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Hum Reprod. 2009 Mar;24(3):619-25. doi: 10.1093/humrep/den411. Epub 2008 Dec 16.

Influence of menstrual cycle on circulating endothelial progenitor cells.

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  • 1Centre for Reproductive Biology, University of Edinburgh, Edinburgh EH16 4TJ, UK.



Endothelial progenitor cells (EPCs) are circulating mononuclear cells that participate in angiogenesis. The aim of this study was to determine the influence of the menstrual cycle on the number and function of EPCs, and to investigate their relationship with circulating concentrations of sex steroids and inflammatory mediators.


Ten healthy nulliparous, premenopausal, non-smoking women with regular menses were studied over a single menstrual cycle. Venepuncture was performed in the menstrual, follicular, peri-ovulatory and luteal phases. EPCs were quantified by flow cytometry (CD133(+)CD34(+)KDR(+) phenotype) and the colony-forming unit (CFU-EPC) functional assay. Circulating concentrations of estradiol, progesterone and inflammatory mediators (TNF-alpha, IL-6, sICAM-1 and VEGF) were measured by immunoassays.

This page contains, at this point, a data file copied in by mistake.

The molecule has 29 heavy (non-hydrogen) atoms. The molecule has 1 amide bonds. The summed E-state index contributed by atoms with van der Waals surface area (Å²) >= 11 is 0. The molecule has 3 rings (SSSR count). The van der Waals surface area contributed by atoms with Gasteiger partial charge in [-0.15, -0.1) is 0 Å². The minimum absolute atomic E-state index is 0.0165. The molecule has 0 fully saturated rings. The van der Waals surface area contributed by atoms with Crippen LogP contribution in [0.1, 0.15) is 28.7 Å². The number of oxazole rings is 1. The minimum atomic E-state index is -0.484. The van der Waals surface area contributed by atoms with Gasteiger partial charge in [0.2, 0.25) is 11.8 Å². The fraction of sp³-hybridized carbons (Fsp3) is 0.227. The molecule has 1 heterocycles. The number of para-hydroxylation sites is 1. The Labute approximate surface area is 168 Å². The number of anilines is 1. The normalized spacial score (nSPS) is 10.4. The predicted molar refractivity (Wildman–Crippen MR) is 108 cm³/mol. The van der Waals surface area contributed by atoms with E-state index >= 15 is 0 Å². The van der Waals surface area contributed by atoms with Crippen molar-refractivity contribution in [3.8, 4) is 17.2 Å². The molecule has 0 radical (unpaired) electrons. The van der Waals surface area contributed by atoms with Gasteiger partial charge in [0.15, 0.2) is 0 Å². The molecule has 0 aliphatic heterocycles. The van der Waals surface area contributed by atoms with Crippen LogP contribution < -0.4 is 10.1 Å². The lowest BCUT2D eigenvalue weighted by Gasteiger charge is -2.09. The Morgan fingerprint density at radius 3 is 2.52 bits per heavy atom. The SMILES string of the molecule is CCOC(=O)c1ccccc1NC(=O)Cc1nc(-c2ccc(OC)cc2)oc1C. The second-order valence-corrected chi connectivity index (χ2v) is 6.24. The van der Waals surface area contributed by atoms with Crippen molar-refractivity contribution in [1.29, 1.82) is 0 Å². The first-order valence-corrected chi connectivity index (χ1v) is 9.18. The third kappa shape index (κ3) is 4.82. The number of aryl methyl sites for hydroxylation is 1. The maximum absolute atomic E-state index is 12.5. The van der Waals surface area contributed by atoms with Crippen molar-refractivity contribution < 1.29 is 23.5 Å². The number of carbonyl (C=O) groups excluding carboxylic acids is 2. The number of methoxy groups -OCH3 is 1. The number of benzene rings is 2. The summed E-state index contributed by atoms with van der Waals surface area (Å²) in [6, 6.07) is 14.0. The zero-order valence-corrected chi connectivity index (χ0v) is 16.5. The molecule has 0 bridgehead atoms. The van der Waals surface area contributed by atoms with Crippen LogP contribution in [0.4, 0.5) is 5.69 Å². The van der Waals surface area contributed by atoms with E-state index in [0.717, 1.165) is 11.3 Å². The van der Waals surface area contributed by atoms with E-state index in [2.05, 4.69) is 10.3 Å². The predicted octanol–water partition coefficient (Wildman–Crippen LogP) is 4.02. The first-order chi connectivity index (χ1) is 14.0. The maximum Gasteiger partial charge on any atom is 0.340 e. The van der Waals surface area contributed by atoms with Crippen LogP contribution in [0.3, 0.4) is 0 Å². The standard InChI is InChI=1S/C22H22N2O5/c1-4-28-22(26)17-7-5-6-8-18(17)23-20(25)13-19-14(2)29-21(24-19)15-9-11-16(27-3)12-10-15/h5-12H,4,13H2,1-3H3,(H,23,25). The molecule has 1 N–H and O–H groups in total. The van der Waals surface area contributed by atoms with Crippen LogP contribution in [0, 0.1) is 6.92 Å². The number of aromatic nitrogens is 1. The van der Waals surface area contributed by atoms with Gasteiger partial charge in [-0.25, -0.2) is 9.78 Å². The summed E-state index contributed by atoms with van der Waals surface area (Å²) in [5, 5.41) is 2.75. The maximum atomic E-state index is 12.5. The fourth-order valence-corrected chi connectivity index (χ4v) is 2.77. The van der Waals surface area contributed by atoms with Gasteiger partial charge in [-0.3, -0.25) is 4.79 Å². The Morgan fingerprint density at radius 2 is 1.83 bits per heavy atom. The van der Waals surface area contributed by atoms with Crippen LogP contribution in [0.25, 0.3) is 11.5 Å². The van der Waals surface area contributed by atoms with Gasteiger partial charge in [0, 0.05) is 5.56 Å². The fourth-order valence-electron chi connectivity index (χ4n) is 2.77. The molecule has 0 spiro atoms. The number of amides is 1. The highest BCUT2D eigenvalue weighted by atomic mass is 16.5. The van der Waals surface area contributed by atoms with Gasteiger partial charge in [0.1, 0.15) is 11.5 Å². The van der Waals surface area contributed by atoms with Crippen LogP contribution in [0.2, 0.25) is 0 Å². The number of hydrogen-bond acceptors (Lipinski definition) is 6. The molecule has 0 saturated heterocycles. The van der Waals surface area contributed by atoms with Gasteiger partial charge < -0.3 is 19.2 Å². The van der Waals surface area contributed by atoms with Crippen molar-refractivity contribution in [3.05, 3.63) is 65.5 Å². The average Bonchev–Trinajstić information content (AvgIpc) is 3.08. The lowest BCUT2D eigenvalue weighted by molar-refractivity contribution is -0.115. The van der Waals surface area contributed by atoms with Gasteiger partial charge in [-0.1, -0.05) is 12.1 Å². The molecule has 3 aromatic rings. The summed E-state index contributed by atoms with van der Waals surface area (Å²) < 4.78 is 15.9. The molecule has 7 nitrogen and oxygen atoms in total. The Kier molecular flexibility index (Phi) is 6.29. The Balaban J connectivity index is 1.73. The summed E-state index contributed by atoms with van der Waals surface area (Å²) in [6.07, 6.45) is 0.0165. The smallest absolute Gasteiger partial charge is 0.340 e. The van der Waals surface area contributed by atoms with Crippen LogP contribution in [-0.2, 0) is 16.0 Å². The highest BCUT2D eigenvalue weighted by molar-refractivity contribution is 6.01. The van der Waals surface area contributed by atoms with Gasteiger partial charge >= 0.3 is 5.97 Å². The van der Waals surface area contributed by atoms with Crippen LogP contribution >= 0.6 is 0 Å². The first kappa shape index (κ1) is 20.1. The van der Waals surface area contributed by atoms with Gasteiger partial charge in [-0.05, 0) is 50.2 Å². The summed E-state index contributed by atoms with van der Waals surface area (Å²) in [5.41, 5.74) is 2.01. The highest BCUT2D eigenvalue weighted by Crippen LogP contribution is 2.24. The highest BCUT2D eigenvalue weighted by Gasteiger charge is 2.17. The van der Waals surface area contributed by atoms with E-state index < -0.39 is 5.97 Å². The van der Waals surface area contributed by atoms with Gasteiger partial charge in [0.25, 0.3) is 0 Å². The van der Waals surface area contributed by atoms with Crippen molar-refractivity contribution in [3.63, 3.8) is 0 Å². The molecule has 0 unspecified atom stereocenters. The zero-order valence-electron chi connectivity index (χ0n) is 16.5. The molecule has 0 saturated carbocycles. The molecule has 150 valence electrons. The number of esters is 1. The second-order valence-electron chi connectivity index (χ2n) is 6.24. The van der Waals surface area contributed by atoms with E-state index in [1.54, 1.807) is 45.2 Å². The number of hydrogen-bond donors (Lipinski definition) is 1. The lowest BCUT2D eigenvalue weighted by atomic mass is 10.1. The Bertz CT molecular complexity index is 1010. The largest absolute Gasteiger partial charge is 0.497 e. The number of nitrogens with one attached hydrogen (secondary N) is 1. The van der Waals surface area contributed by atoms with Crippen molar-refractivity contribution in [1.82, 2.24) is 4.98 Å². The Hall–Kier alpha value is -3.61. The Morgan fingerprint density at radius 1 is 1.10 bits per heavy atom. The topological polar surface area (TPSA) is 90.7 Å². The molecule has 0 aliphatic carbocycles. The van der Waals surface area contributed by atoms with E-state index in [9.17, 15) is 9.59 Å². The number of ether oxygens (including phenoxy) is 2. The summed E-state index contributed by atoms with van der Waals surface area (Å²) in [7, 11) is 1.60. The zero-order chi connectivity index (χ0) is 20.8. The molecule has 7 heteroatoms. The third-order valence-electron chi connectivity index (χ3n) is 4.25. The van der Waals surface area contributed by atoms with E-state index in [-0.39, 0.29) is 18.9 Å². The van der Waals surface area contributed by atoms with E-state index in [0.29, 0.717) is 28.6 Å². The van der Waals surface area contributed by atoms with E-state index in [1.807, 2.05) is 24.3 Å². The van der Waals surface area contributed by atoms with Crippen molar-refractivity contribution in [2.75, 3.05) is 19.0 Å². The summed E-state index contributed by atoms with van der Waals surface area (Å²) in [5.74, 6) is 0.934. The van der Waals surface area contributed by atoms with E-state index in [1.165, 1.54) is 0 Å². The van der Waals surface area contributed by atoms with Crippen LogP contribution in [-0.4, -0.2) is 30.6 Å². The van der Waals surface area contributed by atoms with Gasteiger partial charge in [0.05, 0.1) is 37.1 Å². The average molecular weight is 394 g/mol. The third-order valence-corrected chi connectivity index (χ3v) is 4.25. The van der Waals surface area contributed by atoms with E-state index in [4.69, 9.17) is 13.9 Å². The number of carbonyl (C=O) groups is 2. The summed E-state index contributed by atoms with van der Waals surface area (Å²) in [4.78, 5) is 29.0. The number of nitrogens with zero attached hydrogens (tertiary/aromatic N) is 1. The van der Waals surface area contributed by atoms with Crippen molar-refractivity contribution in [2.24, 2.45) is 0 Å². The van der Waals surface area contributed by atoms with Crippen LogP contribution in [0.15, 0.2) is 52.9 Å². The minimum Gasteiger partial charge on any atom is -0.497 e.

The numbers of CD133(+)CD34(+)KDR(+) cells were higher in the follicular phase (0.99 +/- 0.3 x 10(6) cells/l) compared with the peri-ovulatory phase (0.29 +/- 0.1 x 10(6) cells/l; P < 0.05). In contrast, the numbers of CFU-EPCs did not vary over the menstrual cycle. There were no correlations between EPCs and concentrations of either circulating sex steroids or inflammatory mediators.


CD133(+)CD34(+)KDR(+) cells but not CFU-EPCs vary during the menstrual cycle. Our findings suggest a potential role for circulating EPCs in the normal cycle of physiological angiogenesis and repair of the uterine endometrium that is independent of circulating sex steroids or inflammatory mediators.

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